Migration and development

Ghana - National consultation seminar on the project “Assessing the Economic Contribution of Labour Migration in Developing Countries as Countries of Destination (ECLM)”


Organised by the OECD Development Centre, the ILO and the European Commission

26 May 2015

Accra, Ghana



Held in Accra on 26 May 2015, the Consultation Seminar was the second in-country event in Africa for the EU-funded project “Assessing the Economic Contribution of Labour Migration in Developing Countries”, following the 7 May 2015 seminar held in Cote d’Ivoire.

The seminar brought together more than 50 policymakers, government officials and experts. During the opening session, statements were made by the ILO Representative, Mr Dennis Zulu; EU Ambassador, Mr William Hanna; CEO of the Ghana Employers’ Association, Mr Alex Frimpong; and Ms Alberta Laryea-Djan on behalf of the Ghana Trades Union Congress. The Minister of Employment and Labour Relations, Hon. Haruna Iddrisu, officially launched the project in Ghana.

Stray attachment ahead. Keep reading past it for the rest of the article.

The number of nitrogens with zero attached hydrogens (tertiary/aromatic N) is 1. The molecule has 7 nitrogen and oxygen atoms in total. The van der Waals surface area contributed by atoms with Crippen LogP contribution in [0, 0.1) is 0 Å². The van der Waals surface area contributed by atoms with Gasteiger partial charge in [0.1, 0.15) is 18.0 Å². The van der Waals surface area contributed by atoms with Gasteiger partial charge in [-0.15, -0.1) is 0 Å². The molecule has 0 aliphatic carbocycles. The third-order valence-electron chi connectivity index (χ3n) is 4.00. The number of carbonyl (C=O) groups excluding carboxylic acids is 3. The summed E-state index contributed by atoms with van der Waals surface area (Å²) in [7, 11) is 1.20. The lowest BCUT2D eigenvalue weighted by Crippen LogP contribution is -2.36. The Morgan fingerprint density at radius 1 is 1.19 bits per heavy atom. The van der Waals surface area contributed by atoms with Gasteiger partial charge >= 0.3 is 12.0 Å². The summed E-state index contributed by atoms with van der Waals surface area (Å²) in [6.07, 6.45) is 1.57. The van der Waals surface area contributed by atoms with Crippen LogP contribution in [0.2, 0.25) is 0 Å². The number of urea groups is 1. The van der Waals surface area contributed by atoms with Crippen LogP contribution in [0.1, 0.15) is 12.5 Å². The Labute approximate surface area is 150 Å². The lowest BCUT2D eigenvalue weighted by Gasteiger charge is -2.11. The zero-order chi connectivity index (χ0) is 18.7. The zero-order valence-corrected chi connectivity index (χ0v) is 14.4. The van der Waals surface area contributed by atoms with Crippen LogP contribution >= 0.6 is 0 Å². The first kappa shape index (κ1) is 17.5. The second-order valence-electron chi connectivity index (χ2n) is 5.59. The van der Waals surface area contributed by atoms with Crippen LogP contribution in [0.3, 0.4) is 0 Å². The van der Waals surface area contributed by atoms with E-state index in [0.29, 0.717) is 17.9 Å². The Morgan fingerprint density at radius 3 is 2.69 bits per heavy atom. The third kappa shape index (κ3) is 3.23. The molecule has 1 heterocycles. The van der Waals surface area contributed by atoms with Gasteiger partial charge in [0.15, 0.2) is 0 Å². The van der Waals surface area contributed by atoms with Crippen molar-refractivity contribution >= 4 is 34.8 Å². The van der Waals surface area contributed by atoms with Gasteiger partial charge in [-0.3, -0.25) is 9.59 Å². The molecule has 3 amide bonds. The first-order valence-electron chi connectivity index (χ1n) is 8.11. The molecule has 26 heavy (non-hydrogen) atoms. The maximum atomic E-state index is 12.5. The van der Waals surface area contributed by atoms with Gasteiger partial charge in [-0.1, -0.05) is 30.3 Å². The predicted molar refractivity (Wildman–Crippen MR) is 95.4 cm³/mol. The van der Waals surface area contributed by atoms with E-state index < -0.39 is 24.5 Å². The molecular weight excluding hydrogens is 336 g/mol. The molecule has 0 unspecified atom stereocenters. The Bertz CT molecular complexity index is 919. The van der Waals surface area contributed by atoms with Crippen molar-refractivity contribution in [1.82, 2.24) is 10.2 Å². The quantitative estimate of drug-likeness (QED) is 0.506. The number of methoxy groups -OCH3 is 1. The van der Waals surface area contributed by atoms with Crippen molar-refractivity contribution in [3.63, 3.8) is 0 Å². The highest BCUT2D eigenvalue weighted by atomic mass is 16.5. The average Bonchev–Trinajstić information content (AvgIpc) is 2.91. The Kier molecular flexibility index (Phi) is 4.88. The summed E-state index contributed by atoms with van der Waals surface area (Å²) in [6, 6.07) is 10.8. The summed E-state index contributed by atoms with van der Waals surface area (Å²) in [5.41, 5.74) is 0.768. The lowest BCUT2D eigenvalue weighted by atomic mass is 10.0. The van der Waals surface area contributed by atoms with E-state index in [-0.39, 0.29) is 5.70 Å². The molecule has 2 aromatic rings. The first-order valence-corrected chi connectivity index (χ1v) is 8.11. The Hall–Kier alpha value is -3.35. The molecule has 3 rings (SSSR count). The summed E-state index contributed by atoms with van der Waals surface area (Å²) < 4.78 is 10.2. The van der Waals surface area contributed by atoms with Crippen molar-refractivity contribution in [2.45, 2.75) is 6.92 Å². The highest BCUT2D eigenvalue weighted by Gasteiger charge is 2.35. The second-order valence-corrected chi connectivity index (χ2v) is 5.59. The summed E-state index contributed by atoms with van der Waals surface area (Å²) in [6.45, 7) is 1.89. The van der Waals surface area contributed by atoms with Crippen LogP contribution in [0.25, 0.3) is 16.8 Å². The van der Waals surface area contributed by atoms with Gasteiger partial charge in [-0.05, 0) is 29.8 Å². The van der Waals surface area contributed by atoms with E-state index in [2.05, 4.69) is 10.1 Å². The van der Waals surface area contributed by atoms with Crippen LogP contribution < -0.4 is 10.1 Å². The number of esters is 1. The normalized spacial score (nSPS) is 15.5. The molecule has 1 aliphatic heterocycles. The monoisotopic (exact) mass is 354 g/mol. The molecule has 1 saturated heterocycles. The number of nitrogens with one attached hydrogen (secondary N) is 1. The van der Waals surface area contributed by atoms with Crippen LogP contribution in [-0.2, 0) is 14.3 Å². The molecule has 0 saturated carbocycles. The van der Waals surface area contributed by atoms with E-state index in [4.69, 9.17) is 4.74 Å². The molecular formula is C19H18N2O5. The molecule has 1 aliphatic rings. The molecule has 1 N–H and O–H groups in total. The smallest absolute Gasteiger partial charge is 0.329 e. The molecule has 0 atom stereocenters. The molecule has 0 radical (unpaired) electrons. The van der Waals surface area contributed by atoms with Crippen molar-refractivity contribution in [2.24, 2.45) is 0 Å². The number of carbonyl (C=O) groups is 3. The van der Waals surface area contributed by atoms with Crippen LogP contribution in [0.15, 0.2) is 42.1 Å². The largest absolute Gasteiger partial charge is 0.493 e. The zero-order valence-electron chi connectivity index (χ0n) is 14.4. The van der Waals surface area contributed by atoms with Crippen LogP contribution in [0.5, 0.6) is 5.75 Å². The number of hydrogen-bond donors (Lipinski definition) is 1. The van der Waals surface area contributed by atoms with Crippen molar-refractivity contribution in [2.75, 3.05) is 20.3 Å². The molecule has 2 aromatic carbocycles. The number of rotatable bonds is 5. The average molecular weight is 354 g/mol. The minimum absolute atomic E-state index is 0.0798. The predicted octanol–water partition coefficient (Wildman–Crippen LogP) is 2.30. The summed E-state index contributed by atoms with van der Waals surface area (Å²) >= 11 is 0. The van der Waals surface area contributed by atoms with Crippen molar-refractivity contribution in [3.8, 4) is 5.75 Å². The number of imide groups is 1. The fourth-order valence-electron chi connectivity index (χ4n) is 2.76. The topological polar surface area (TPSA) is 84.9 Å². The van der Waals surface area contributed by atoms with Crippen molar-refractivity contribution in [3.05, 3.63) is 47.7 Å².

Discussions at the seminar were guided by the project team (Mr Theo Sparreboom and Ms Sarah Kups) and by Ms Emma Ofori Agyemang (Director, Policy Planning, Monitoring and Evaluation Division, Ministry of Employment and Labour Relations). The session on research was moderated by Ms Silvia Lopez-Ekra (Chief of Mission, International Organization for Migration). 

Presentations covered both government policies and research, and the seminar generated rich discussions on various aspects of the role of migrant labour in Ghana. Participants agreed upon the growing importance of South-South labour migration, both globally and regionally (in ECOWAS) and acknowledged the importance of the broader development impact of migration, both in economic and social terms, including transfer of knowledge and technology, for example.

Participants agreed that there are many types of migration and perceptions of migrants are not always based on data and evidence. Therefore the seminar confirmed the need for this project, building upon available research including several studies on migration undertaken in Ghana. Participants also discussed the quality of existing data on labour migration in Ghana and the definitions that the project should consider.